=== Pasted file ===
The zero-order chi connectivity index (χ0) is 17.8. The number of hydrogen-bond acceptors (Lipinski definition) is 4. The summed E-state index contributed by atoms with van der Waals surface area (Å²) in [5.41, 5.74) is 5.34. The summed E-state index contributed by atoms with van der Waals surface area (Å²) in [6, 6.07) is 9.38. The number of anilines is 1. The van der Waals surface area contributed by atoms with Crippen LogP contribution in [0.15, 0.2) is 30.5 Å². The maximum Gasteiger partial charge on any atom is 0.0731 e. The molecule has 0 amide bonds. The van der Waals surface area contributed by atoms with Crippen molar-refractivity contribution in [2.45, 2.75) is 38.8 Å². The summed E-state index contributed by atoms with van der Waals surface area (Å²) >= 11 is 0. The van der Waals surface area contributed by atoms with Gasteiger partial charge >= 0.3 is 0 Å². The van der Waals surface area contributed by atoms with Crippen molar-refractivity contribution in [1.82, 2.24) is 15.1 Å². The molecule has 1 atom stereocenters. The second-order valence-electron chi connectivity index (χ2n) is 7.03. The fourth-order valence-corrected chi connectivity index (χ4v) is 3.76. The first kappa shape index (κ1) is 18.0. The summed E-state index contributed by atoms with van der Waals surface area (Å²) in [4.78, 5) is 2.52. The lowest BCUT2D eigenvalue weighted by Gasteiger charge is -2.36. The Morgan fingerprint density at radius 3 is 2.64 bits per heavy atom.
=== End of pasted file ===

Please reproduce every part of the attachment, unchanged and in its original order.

The zero-order chi connectivity index (χ0) is 17.8. The number of hydrogen-bond acceptors (Lipinski definition) is 4. The summed E-state index contributed by atoms with van der Waals surface area (Å²) in [5.41, 5.74) is 5.34. The summed E-state index contributed by atoms with van der Waals surface area (Å²) in [6, 6.07) is 9.38. The number of anilines is 1. The van der Waals surface area contributed by atoms with Crippen LogP contribution in [0.15, 0.2) is 30.5 Å². The maximum Gasteiger partial charge on any atom is 0.0731 e. The molecule has 0 amide bonds. The van der Waals surface area contributed by atoms with Crippen molar-refractivity contribution in [2.45, 2.75) is 38.8 Å². The summed E-state index contributed by atoms with van der Waals surface area (Å²) >= 11 is 0. The van der Waals surface area contributed by atoms with Gasteiger partial charge >= 0.3 is 0 Å². The van der Waals surface area contributed by atoms with Crippen molar-refractivity contribution in [1.82, 2.24) is 15.1 Å². The molecule has 1 atom stereocenters. The second-order valence-electron chi connectivity index (χ2n) is 7.03. The fourth-order valence-corrected chi connectivity index (χ4v) is 3.76. The first kappa shape index (κ1) is 18.0. The summed E-state index contributed by atoms with van der Waals surface area (Å²) in [4.78, 5) is 2.52. The lowest BCUT2D eigenvalue weighted by Gasteiger charge is -2.36. The Morgan fingerprint density at radius 3 is 2.64 bits per heavy atom.